In Cano v. Cherry Lawn Farms, Inc. et al, No. 19-9469, 2021 WL 2481489 (S.D.N.Y. June 17, 2021), the court denied (without prejudice) the parties’ application to approve, in accordance with Cheeks v. Freeport Pancake House, Inc., 796 F.3d 199 (2d Cir. 2015), a settlement agreement resolving plaintiff’s claims for unpaid wages in violation of the Fair Labor Standards Act (FLSA).
The court provides the following general summary of the law in this area:
In the Second Circuit, parties cannot privately settle FLSA claims with a stipulated dismissal with prejudice under Federal Rule of Civil Procedure 41 absent the approval of the district court or the United States Department of Labor. Thus, a district court in this Circuit must review a proposed FLSA settlement and determine whether it is fair and reasonable. When reviewing a proposed settlement agreement in an FLSA case, district courts consider the totality of circumstances to assess whether the agreement is fair and reasonable. (Citations, bracketing, and internal quotation marks omitted.)
It explained that the “totality of the circumstances” includes the following factors:
(1) the plaintiff’s range of possible recovery;
(2) the extent to which the settlement will enable the parties to avoid anticipated burdens and expenses in establishing their respective claims and defenses;
(3) the seriousness of the litigation risks faced by the parties;
(4) whether the settlement agreement is the product of arm’s-length bargaining between experienced counsel; and
(5) the possibility of fraud or collusion.
On the other side, the court explained, the following factors weigh against approving the settlement:
(1) the presence of other employees situated similarly to the claimant;
(2) a likelihood that the claimant’s circumstance will recur;
(3) a history of FLSA non-compliance by the same employer or others in the same industry or geographic region; and
(4) the desirability of a mature record and a pointed determination of the governing factual or legal issue to further the development of the law either in general or in an industry or in a workplace.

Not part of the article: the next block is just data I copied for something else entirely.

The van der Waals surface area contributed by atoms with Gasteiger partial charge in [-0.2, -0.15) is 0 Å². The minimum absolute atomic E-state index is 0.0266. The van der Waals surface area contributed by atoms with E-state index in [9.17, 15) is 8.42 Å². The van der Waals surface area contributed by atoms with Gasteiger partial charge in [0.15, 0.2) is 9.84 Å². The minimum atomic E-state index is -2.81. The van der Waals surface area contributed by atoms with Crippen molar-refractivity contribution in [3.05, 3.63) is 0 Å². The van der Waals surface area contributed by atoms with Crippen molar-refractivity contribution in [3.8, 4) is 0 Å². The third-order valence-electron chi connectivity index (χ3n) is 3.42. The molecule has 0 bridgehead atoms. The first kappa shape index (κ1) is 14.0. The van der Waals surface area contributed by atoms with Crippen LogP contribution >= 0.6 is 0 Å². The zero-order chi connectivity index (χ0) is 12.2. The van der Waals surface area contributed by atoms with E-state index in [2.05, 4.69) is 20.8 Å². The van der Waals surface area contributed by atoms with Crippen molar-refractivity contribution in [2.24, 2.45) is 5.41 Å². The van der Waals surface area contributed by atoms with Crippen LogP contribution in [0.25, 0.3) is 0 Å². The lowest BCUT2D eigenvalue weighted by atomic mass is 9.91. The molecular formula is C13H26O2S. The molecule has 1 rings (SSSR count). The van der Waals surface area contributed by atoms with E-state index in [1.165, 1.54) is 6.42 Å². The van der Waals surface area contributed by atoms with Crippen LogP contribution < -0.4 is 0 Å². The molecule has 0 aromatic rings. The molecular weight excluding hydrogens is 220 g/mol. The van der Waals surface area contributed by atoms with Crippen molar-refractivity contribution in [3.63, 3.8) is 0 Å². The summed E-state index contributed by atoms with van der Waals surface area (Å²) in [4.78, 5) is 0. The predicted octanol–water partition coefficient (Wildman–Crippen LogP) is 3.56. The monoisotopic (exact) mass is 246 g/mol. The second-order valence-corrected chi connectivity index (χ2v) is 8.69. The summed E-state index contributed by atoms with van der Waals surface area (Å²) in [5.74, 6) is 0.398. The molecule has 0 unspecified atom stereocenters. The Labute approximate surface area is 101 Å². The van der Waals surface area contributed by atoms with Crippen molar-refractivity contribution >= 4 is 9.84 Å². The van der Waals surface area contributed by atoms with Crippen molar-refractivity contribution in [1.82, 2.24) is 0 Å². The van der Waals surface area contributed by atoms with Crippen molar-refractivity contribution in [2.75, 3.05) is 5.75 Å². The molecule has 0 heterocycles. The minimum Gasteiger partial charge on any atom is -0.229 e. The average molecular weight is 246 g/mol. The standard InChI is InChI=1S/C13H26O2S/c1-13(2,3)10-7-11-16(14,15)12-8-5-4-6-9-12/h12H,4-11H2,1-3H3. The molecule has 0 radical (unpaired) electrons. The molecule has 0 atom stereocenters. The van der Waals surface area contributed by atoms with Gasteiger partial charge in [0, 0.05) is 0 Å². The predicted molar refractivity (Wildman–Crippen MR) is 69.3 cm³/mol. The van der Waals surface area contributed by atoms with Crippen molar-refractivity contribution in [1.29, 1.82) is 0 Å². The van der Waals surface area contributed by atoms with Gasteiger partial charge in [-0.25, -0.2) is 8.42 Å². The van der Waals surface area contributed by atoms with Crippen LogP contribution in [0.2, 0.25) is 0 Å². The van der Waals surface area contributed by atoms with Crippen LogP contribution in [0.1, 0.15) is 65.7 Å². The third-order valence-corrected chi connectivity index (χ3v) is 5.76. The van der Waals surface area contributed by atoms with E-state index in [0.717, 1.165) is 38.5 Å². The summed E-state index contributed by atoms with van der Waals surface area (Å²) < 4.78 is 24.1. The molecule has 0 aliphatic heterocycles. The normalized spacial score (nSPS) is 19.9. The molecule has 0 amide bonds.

Here, held the court, all five factors weighed in favor of, and none of the four factors weighed against, approval. [For the court’s analysis on this point, the reader is encouraged to review the court’s decision.] Furthermore, the proposed agreement does not contain confidentiality or non-disparagement provisions that would preclude court approval, and the agreement’s “Waiver and Release of Wage and Hour Claims” section was “appropriately limited to the wage-and-hour claims asserted in this action and related claims that could have been asserted.”
However, the court held that one provision of the proposed settlement agreement, paragraph 10, precluded the court’s approval. That paragraph includes “three sentences that amount to an impermissibly overbroad general release.” The objectionable paragraph provides, in relevant part, that:
Plaintiff agrees not to directly or indirectly commence, continue, assist or participate in any lawsuit, charge, claim or proceeding, in any forum (including but not limited to any court or agency), against any of the Defendants other than to specifically enforce the terms of this Agreement. This covenant not to sue shall concern only those claims and damages arising prior to the Effective Date of this Agreement (including, but not limited to, any and all penalties, damages, attorney’s fees and interest that may have otherwise been payable). The Effective Date of this Agreement shall be the latest date of execution by a signatory hereto. (Emphasis supplied by court.)
In the court’s assessment, the identified language was “far too sweeping to be fair and reasonable as it would waive practically any possible claim against the defendants, including unknown claims and claims that have no relationship whatsoever to wage-and-hour issues.” (Internal quotation marks omitted.)
It noted that if the parties delete this language from the proposed settlement agreement, it would be able to approve its remainder; however, “if the parties are inclined instead to attempt to modify this language, they must do so in a manner consistent with the well-established limitations on such overbroad releases and tailor the new proposed language accordingly, such as by limiting this provision to wage-and-hour issues.”